Thursday, May 31, 2007


In the interests of fair play I present the following link
which proves that some folks in Plymouth are as guilty of
historical inaccuracies and huckstership as some folks in
Jamestown are. It's from today's Quincy Patriot-Ledger

"Plymouth promises to show Jamestown how to party:
America’s Hometown has big plans for celebrating its
400th birthday."

The comments from the Plymouth selectman at the end
of the article about "setting the record straight"are
particularly incredible.

I'm waiting to see if any readers point out the obvious
to him and the newspaper.

And we have thirteen more years of this nonsense to
look forwards to unless some responsible historians
step in to restore sanity.

Monday, May 28, 2007


Dick Eastman mentioned a new website from Tufts University,
Boston Streets and I checked it out. It has historical maps and
city directories from a number of years and I searched the
directories for my Mom’s family.

The McFarland’s didn’t arrive in Boston until sometime around
1880 so I began with a look at the Sampson and Murdock
Boston Directory of 1885. I had no success with McFarlands or
with the Whites or Offingers from Mom’s paternal grandparents
but they were born in 1873 and would still have been children in

I had a bit more luck with the 1905 edition. Great Grandfather
John McFarland and his eldest son Mike are listed:

McFarland John laborer h 950 Parker Rox

McFarland Michael E plumber bds 950 Parker Rox

I found only two Offingers listed:

Offinger Albert C upholsterer 338 Boylston bds 23 Metropolitan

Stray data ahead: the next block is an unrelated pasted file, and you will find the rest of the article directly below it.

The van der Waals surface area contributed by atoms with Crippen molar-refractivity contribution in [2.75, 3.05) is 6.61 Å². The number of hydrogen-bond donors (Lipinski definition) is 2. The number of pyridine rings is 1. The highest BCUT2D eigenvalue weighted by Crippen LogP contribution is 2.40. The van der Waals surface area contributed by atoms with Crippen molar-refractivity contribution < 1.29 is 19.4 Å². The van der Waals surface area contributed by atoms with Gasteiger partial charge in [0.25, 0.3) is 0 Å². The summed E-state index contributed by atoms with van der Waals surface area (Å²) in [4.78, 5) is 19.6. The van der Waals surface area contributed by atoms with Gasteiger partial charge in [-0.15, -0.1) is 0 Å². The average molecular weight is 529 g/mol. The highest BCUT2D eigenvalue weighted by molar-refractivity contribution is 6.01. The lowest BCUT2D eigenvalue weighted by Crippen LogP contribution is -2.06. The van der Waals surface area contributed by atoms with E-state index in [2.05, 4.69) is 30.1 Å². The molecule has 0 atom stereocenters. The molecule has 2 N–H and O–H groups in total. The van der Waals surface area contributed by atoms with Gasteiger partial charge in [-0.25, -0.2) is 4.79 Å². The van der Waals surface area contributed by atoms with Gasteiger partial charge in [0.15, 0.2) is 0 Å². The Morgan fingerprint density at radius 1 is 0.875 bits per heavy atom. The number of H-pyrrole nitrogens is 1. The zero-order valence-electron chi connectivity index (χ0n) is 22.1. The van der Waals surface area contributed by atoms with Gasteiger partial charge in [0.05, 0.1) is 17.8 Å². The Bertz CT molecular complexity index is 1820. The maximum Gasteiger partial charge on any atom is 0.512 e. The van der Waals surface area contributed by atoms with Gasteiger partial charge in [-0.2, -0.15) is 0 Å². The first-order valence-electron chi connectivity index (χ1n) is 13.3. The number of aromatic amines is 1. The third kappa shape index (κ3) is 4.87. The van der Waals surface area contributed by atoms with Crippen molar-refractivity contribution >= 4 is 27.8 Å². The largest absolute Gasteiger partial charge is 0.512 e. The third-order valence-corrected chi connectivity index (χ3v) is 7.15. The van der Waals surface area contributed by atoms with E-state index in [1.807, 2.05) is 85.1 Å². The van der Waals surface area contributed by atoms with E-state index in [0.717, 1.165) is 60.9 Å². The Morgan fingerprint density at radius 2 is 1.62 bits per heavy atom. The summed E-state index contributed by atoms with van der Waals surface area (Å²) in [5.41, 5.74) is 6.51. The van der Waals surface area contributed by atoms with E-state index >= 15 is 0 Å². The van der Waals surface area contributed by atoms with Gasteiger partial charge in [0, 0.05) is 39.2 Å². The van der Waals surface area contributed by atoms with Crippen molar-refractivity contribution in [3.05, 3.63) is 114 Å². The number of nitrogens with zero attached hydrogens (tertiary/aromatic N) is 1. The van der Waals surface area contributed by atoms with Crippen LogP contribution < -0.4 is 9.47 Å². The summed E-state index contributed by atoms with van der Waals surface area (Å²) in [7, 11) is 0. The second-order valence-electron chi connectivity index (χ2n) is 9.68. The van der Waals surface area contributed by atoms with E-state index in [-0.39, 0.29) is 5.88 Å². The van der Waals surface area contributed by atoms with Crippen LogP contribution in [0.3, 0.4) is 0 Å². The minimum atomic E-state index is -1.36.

av Ros

Offinger Joanna C widow h 23 Metropolitan av Ros

And I found my great grandfather White:

White Edward J teamster h 33 Ridge Ros

The 1925 edition had more. John McFarland had died the
year before and the death is noted by two entries:

McFarland Annie widow John h 950 Parker Rox

McFarland John (950 Parker Rox) died Aug 3 1924

There are entries for three of their sons:

McFarland Michael E shoe cutter h 946 Parker Rox

McFarland Robert J shoeworker h 946 Parker Rox

McFarland Thomas diamond cutter h 7 Dunlap Dor

This might be Uncle Leo who married Peggy McFarland:

McCue Leo motorman h 28 Worcester sq

One of the Offingers remained. Perhaps Albert was a brother
to Great Grandmother Pauline?

Offinger Albert mgr of work room 30 Winter h 23 Metropolitan av Ros

And finally Great Grandfather White and two of his other

sons other than my grandfather:

White Edward J electrician h 41 Philbrick Ros

White Charles W clerk 395 South sta h 31 Philbrick Ros

White Fred E checker res 41 Philbrick Ros